Sculptor Alison Coaten graduated in Fine Art Sculpture at Loughborough University. Upon leaving, she began working with clay, enjoying the flexibility of the medium. Her work is based on animals and the human form, often depicting the relationship between man and animals, sometimes using mythological iconography. She is inspired by the work of writer/illustrators, from the quirkiness of Quentin Blake (Roald Dahl books) and the subtle colours of children’s book illustrator, Lizbeth Zwerger, to the dark humour of Edward Gorey who illustrated Bram Stoker’s Dracula and H.G.Wells’ War of the Worlds. Alison hand builds her pieces in stoneware and uses a palette of matt white crackle glaze sometimes highlighted with gold lustre. She exhibits throughout the UK  and currently has examples of her work displayed in Osprey’s flagship lifestyle store on London’s Regent Street. Her work is made in small editions and one-off pieces. Commissions are also available. Alison lives in rural Lincolnshire.


Eve - Sculpture by Alison Coaten

Eve by Alison Coaten (Things Less Ordinary Collection)



Osprey, London - Alison Coaten Sculptures

Osprey, London – Alison Coaten Sculptures



December 4th saw the start of a new exhibition featuring the paintings of the C19th poet and artist William Blake. Staged at the Ashmolean Museum of Art and Archaeology in Oxford, the exhibition runs until1st  March 2015. Continue reading →

Potter Robin Welch is one of the most highly respected contemporary British potters. The full range of his work includes large vessels with related paintings, fine drawings, and distinctive bowls and vases which explore colour, surface texture, form, detail of edge, and line.

Born in 1936, Welch studied at the Penzance School of Art and the Central School of Art in London. He worked part-time at the Leach Pottery (founded in 1920 in St Ives, Cornwall by Bernard Leach and Hamada Shoji) between 1953 and 1959 before opening his own pottery in London’s West End, which ran from 1960 to 1962. After a couple of years of world travel, he returned to England and in 1965 set up Stadbroke Pottery in Eye, Suffolk where he still lives and works today.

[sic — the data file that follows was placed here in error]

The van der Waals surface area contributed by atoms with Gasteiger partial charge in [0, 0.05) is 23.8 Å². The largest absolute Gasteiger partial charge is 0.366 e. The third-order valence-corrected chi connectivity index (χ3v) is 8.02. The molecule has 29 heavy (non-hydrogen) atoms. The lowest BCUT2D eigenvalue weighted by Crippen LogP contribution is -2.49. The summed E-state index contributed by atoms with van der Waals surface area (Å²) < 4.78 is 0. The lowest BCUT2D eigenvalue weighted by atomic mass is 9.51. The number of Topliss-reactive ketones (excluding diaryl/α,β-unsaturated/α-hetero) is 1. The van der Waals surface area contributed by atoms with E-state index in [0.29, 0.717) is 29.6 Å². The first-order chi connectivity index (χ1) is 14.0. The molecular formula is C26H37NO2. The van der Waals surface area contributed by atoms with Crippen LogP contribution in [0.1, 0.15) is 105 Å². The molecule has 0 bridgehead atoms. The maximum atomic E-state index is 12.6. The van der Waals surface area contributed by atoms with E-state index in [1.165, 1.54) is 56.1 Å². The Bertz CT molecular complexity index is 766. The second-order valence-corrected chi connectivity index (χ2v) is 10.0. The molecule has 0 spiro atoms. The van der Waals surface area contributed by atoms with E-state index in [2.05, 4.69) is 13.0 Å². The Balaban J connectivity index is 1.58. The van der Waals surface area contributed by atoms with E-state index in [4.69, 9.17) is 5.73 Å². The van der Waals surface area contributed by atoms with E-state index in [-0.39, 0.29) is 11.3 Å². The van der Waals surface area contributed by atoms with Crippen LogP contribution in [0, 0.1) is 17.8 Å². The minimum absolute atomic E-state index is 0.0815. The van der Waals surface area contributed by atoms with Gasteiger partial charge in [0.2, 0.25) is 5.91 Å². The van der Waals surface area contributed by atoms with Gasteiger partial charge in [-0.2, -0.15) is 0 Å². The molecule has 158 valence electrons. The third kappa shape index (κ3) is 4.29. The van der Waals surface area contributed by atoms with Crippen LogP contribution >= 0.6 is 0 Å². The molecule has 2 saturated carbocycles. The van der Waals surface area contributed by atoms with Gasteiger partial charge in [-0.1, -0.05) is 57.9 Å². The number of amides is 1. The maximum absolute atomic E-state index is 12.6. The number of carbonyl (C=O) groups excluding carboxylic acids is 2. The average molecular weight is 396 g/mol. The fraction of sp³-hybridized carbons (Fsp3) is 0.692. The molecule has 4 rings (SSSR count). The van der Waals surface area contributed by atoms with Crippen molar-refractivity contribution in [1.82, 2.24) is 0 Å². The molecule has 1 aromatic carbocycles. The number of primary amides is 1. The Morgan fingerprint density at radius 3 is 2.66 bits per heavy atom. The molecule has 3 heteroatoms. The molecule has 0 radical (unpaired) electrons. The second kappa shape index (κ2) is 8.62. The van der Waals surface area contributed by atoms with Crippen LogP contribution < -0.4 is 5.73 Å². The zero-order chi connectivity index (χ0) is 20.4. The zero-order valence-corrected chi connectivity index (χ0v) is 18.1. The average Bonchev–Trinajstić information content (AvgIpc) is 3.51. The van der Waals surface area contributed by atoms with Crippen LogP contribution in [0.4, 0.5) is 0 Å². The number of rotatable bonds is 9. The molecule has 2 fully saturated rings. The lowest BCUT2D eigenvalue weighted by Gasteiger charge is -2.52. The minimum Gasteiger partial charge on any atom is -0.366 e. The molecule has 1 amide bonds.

Spanning over three decades, Welch has had many exhibitions and forms of recognition including important awards and commissions. He served as a member of the 3D design Board for the Council for National Academic Awards and has been a visiting lecturer at many of the UK’s leading Art Colleges. 
Inspired by many visits to Australia and the landscape of the outback, Welch’s current work is committed to making one-off pots which are thrown with further thrown or hand built sections added on. A white slip is applied prior to the biscuit firing, followed by multiple firings for stoneware glazes, earthenware glazes, raku, enamels and lustres. He is still a regular exhibitor at ceramics fairs including the prestigious Hatfield House Art in Clay annual event in Hertfordshire.

Robin Welch Pr Nude PaintingsRobin Welch Pr Nude Paintings

Also a talented artist, this pair of nude acrylic paintings by Robin Welch can be found in the Art section of Things Less Ordinary

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Art in Clay, Hatfield House. The 4th – 6th July 2014 saw the 20th Art in Clay event to be staged at historic Hatfield House in Hertfordshire.  For the second year running, the sun alone was almost hot enough to have fired a pot  but a glass of Pimms or a speciality cider was on tap to keep everyone cool. One of our most eagerly awaited events of the year,  we couldn’t refrain from adding to our personal collection and came away with sculptures by two of our favourite ceramicists,, Alison Coaten and Sally Macdonnel. We’ll be featuring both Sally and Alison’s work in more detail over the coming months.

Ceramic sculptures by Sally Macdonnel

Ceramic sculptures by Sally Macdonnel


Ceramic sculptures by Alison Coaten

Ceramic sculptures by Alison Coaten

Images: © Alison Coaten, Sally Macdonnel, Art in Clay

Young Designers 2018 . On the look out for new design talent we visited the first day of the New Designers 2018 at the Design Centre in Islington. With ceramics and jewellery sections on the upper floor and balcony, the ground level was devoted  to textile and surface pattern designers. It was here, amongst the hub of the opening day that we came across Rebecca Brown, a young Scottish surface pattern designer and graduate from Grays School of Art. Her graduate show was entitled ‘Old Wives Tales’. “My graduate collection is inspired by old wives tales and superstitions – I used the narrative nature of these sayings as a starting point for a collection of illustrations that could then be further developed into surface patterns on a variety of surfaces including ceramics, various textiles and papers”.  We fell in love with rebeccas ceramics and couldn’t leave without buying some. You can see an example of her work for sale on the decorative Ceramics section of Things Less Ordinary.

Rebecca Brown Ceramics

Ceramics by Rebecca Brown